Sail the Seas of Your Site
“If you build it, they will come.” Damn straight. Sometimes, my client’s content would not go as far as I thought it would. The team would look at it and think, “that is a mighty fine piece of infographic, and it deserves all that it gets.” And there were times when that might have been the case. If planned correctly, we would already have target sites for submission and target people for sharing requests. Boom, great, everything is setup and good to go. Then, it just… does not… get there. All of the expected traffic and blowing up… it was MADE it to be viral, goddammit!
WTF, WORLD?! YOU ARE WRONG.
No, sadly, we cannot blame this one on the internet. Like in most instances, you try like hell not to blame your customers. In this case, we should not be blaming our content consumers. There are probably a few problems with whatever it is you made did not do its job, and that is okay. The first step is accepting that the content did not succeed at meeting the goals and to move on to figuring out why so that you can improve the what or how.
Entirely Wrong Ocean
Sure, there might be plenty of fish in the sea, but what are you doing in the wrong ocean? You could be in the entirely wrong community for all you know. This is one of the reasons why clients need to be a part of the content creation process. They know their industry better than us. They should also know where their traffic lives on the web. People use the web to talk, interact, get their licenses to become preachers, and bitch about each other anonymously. We need them to do that about our content. If you do not know where those people are talking and hanging out, you are probably wasting your time and money. Just because that dude over there says that forums are complete shit does not mean that the old fogies in your niche are not there ready to promote your content for you on some ragged-ass forum. Find them like you are an assassin. They are your targets, and your clients are paying you to be a bad ass outreach mercenary.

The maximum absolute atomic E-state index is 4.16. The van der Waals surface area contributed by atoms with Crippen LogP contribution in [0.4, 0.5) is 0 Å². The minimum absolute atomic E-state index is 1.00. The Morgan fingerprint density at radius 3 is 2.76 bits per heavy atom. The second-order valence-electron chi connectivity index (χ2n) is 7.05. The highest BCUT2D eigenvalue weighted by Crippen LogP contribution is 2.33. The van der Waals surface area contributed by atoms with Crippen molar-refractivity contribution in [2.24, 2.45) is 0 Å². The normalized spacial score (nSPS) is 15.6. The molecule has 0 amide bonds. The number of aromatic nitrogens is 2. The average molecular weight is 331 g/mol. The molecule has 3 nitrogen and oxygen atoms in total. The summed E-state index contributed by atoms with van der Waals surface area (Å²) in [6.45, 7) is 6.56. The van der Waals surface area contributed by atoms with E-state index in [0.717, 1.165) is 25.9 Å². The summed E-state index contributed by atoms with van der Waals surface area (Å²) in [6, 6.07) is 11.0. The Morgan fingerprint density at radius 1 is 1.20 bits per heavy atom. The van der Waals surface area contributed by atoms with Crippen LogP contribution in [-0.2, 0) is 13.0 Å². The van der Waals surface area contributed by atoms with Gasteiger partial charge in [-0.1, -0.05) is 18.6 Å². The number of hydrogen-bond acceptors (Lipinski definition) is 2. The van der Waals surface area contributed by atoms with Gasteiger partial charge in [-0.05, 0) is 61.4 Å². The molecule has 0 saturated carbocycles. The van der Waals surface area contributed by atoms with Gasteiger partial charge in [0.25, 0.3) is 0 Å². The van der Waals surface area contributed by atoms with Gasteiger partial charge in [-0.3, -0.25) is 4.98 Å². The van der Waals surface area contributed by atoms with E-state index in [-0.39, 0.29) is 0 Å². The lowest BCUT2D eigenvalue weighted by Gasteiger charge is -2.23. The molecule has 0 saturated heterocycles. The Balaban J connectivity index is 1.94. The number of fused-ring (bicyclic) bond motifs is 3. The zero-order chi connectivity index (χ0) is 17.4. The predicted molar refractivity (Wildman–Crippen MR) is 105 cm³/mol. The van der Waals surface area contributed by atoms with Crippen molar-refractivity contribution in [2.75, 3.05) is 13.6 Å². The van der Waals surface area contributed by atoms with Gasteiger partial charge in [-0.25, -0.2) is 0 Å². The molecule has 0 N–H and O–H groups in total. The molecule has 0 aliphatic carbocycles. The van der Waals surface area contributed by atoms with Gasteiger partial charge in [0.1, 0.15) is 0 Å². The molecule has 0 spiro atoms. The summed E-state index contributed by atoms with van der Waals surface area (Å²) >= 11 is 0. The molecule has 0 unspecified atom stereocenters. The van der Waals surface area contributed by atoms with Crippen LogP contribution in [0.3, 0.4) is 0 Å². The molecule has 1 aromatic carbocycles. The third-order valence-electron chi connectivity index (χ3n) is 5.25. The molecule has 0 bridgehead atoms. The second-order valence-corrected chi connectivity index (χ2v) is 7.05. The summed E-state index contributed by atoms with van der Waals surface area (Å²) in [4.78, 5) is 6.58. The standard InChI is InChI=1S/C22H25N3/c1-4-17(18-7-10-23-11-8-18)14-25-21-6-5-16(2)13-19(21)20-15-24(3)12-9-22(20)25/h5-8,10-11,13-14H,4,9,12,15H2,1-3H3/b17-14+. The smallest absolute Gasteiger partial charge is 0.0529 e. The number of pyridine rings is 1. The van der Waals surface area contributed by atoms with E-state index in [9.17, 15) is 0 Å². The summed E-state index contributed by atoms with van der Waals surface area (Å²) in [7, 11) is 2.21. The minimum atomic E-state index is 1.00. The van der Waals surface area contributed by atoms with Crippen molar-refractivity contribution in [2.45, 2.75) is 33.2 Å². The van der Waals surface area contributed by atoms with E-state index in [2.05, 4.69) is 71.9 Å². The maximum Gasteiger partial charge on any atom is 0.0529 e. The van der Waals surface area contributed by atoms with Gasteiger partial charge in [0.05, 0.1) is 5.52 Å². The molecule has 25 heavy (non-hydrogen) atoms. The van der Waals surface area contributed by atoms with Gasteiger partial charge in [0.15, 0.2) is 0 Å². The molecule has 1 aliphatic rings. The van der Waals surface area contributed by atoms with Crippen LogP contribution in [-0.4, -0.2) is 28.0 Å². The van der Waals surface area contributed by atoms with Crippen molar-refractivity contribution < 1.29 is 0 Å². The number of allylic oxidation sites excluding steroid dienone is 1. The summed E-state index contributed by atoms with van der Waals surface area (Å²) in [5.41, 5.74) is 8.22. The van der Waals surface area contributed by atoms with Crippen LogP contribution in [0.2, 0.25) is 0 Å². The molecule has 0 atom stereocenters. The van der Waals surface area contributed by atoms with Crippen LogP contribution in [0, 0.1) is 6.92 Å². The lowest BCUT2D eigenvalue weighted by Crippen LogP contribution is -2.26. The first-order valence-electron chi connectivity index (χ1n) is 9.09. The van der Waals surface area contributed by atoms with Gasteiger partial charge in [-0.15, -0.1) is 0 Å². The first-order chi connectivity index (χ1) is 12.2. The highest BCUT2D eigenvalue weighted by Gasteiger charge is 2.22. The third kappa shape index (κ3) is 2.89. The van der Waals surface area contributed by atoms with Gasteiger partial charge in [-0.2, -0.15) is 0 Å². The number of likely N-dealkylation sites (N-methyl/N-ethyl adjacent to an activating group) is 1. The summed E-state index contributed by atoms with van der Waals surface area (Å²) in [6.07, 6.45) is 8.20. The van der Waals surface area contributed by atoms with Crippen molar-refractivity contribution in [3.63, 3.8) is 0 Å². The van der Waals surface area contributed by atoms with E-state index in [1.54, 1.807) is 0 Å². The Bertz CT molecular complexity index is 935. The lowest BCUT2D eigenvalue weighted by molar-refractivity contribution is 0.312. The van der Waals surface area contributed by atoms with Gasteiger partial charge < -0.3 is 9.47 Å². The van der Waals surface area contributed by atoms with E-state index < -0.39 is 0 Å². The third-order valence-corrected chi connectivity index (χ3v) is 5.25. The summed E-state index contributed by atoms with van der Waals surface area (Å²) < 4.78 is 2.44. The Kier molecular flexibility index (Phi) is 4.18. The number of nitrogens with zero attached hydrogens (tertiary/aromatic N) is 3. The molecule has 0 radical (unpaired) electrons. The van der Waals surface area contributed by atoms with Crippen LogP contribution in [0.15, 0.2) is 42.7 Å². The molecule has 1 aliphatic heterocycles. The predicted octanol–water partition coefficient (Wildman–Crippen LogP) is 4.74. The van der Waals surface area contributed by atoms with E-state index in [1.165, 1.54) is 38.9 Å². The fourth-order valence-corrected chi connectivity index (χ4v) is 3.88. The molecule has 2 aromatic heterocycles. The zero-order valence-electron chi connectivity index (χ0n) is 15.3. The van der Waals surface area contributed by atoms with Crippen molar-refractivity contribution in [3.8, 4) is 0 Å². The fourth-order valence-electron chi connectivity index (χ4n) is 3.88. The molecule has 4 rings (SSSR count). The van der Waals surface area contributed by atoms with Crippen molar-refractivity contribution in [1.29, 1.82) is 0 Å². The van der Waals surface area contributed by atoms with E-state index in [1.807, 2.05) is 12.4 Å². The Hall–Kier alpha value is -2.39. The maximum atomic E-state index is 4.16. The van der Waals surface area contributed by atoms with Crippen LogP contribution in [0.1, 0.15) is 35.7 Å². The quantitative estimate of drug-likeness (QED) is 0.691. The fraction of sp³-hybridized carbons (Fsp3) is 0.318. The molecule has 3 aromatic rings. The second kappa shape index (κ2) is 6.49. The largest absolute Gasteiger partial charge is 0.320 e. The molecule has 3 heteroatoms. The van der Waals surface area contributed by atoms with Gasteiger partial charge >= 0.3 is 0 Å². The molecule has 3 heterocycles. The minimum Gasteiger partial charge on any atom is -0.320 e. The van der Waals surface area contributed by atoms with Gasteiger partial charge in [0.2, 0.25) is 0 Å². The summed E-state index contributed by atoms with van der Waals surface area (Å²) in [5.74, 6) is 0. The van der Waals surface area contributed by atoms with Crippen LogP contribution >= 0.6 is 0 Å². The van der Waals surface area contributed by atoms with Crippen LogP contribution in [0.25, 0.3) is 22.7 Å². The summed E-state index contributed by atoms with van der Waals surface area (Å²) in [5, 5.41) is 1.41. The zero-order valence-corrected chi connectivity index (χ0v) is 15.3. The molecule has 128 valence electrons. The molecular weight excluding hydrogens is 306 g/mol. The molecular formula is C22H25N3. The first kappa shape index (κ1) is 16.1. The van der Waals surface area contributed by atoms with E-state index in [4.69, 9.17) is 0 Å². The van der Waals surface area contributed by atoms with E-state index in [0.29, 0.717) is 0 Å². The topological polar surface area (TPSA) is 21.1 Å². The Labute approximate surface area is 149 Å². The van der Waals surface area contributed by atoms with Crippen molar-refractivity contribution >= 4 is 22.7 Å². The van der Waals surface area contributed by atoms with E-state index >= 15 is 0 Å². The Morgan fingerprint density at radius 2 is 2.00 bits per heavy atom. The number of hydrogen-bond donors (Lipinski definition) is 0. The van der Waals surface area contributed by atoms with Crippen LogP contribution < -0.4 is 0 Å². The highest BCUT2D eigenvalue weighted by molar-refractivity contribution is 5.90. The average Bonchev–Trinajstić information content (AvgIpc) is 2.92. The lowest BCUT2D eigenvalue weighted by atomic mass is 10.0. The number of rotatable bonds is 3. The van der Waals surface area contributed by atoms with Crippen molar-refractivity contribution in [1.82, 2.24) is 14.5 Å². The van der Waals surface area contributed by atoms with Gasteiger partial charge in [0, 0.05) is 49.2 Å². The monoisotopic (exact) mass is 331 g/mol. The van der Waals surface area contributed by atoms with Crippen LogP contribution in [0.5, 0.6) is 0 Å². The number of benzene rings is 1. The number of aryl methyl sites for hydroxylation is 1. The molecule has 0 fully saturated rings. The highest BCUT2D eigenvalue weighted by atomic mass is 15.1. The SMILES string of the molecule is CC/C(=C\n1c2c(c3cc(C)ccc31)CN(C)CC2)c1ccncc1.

Well, It Ain’t the Illiad
Yeah, yeah, yeah, stats, dates, numbers, sizes, … data, data, data. We get it. Infographics have data on them. Come the hell on. You can do better than that! Create a whitepaper, a resource guide, a how-to, an original meme… something! I have faith in this interesting, and, if that last post is an indicator about how I feel about content, let me tell you: there is more bull shit being published than ever, and I think it is our duty to steer our clients away from it. Do something different. More importantly, take your awesome content and push it to a variety of communities. Be out there and test who the right users are for you. Your content might be highly complex, and it will be hard for that one blog to eat it up. They need to be able to chew and swallow the food you are giving them. If you are going around choking everybody, well, then you’re a Scranton strangler, and no one appreciates that.
I Have a Dream… of Clients Interacting with Their Community
Do not discount forums, blogs, social sites, or anything that allows you to interact with your community. You cannot let any potential group of customers go because, when marketing is done correctly, they will become your biggest advocates. Build the relationships up with the people who can help you out in the long run. When your brand is not huge enough to be easily recognized by a commonplace person, you are going to rely on the little guy. The internet might be full of douchebags, but they are your douchebags.
Wake Up Call at Stop Dicking Around o’ Clock, Please
My main motivation for writing this post is because I have fallen for most of these issues. Now I greatly enjoy seeing fresh content. Instead of trying to pump out a specific number of articles or infographic, I want to push for a specific quality of content. I want to make our clients linkable. That is what it comes down to for me. I love link building, and I love having something to reach out with to get links. I want the ammunition.